Western Washington University's faculty pay raises out of line
Western Washington University President Bruce Shepard may look good to the faculty members he lavished 13 percent raises upon, but not so good to families and students paying higher tuition for raises.
Seattle Times Editorial
GOV. Chris Gregoire and state budget writers have every reason to be furious at Western Washington University for lavishing big raises on school faculty.
Washington is still in an excruciatingly slow economic recovery. Revenues are flat. It was no time for WWU President Bruce Shepard to agree to a deal that calls for university faculty to receive 5.25 percent annual raises in 2012-13 and 4.25 percent per year increases in the 2013-15 biennium.
"Shepard Claus" didn't stop there. WWU faculty and instructors getting a promotion will be in line for a 10 percent raise. Department chairs will see a 15 percent increase in their stipends.
Back in the real world, state employees have been under a wage freeze since 2009. The Legislature also froze salaries for faculty at the University of Washington and Washington State University. Classified staff pay at other institutions have been either reduced by 3 percent or frozen.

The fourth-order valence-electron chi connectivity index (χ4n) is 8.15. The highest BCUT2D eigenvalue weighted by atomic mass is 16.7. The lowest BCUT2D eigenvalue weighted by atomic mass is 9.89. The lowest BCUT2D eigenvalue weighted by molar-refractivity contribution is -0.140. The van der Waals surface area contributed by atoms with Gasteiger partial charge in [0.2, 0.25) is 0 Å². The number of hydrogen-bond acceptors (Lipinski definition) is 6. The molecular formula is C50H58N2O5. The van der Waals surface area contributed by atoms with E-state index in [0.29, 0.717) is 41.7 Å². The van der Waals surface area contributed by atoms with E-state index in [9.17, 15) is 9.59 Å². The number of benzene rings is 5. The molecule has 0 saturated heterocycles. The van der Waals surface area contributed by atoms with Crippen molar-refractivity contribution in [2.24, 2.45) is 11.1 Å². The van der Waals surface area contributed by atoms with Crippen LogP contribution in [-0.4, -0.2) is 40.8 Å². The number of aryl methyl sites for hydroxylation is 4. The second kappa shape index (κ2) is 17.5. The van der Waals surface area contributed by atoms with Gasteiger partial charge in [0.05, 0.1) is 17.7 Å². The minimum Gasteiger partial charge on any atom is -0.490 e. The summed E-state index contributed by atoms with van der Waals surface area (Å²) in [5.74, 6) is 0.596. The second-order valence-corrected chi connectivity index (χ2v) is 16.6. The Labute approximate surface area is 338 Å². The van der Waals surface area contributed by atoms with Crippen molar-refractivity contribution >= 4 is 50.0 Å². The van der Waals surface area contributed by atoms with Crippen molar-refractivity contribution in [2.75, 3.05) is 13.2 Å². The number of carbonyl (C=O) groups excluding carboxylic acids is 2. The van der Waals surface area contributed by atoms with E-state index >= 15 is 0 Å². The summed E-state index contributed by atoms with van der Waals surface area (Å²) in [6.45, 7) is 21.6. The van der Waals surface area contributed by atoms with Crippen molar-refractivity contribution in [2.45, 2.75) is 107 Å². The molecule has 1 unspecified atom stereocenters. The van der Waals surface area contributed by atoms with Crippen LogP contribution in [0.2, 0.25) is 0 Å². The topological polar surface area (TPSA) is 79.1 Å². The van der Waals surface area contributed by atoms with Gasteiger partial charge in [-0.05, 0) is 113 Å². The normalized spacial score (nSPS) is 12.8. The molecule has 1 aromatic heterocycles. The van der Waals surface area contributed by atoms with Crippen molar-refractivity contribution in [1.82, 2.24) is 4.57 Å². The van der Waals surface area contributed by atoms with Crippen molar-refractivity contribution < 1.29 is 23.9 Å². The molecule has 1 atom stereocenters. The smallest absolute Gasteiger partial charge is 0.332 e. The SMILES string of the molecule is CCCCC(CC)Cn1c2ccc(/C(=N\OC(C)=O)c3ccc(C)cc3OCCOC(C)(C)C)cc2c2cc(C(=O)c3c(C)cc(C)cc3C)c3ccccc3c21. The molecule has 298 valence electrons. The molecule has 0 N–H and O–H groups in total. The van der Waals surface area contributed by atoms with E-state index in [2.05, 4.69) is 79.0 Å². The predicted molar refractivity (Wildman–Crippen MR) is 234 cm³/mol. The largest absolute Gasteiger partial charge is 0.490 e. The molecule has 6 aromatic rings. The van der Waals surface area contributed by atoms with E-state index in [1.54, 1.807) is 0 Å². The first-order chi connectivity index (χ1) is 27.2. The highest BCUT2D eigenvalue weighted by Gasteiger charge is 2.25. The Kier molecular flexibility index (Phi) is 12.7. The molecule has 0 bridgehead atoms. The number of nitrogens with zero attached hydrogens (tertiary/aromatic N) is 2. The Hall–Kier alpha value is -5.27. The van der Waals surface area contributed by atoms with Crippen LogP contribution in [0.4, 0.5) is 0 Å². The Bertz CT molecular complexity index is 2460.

The governor is not mincing words.
"My signature is barely dry on the (state) budget — a budget that protected funding for higher education," Gregoire wrote in a letter to Shepard. "Your agreement seems to ignore the shared sacrifice that other state employees in government and institutions of higher education have made."
College faculty agreements are not subject to state review. But state lawmakers who spent political capital to protect higher-education funding should treat any cries of poverty from Western with skepticism.
"I'm looking forward to seeing what Western's budget looks like next year and how they plan to pay for these raises," said Rep. Ross Hunter, chairman of the House Ways and Means Committee.
Shepard also handed a headache to his counterparts at the other universities. They must explain why campuswide raises remain off the table as the state tries to get back on its financial feet.
Western recently raised tuition by 16 percent, more than the other regional universities. Parents and students are right to wonder how Western found money for raises, but not for avoiding steep tuition hikes.
Yes, institutions need to use salaries to attract or retain sought-after faculty. But Western's raises were not strategically aimed. The school made an agreement that was ill-timed and unsustainable.